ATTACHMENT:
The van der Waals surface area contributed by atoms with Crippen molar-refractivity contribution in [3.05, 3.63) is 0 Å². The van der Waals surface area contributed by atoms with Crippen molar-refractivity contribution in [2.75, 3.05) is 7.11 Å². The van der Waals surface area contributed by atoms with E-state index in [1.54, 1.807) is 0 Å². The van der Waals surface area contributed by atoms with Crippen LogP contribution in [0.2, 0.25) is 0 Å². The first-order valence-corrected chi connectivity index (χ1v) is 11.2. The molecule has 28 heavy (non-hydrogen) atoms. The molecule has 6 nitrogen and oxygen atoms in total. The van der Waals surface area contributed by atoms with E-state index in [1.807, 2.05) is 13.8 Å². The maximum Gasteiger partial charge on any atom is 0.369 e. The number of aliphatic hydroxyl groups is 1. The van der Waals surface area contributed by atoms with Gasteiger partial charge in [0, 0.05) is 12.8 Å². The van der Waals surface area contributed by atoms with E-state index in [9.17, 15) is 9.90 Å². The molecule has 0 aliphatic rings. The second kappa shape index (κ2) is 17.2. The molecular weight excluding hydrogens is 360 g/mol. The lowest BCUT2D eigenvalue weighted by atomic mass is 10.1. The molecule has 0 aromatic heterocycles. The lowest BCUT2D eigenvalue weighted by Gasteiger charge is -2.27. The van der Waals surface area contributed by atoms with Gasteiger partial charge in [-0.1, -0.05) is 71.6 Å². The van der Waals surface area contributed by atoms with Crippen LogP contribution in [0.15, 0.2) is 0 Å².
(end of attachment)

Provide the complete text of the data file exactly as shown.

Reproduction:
The van der Waals surface area contributed by atoms with Crippen molar-refractivity contribution in [3.05, 3.63) is 0 Å². The van der Waals surface area contributed by atoms with Crippen molar-refractivity contribution in [2.75, 3.05) is 7.11 Å². The van der Waals surface area contributed by atoms with E-state index in [1.54, 1.807) is 0 Å². The van der Waals surface area contributed by atoms with Crippen LogP contribution in [0.2, 0.25) is 0 Å². The first-order valence-corrected chi connectivity index (χ1v) is 11.2. The molecule has 28 heavy (non-hydrogen) atoms. The molecule has 6 nitrogen and oxygen atoms in total. The van der Waals surface area contributed by atoms with E-state index in [1.807, 2.05) is 13.8 Å². The maximum Gasteiger partial charge on any atom is 0.369 e. The number of aliphatic hydroxyl groups is 1. The van der Waals surface area contributed by atoms with Gasteiger partial charge in [0, 0.05) is 12.8 Å². The van der Waals surface area contributed by atoms with E-state index in [9.17, 15) is 9.90 Å². The molecule has 0 aliphatic rings. The second kappa shape index (κ2) is 17.2. The molecular weight excluding hydrogens is 360 g/mol. The lowest BCUT2D eigenvalue weighted by atomic mass is 10.1. The molecule has 0 aromatic heterocycles. The lowest BCUT2D eigenvalue weighted by Gasteiger charge is -2.27. The van der Waals surface area contributed by atoms with Gasteiger partial charge in [-0.1, -0.05) is 71.6 Å². The van der Waals surface area contributed by atoms with Crippen LogP contribution in [0.15, 0.2) is 0 Å².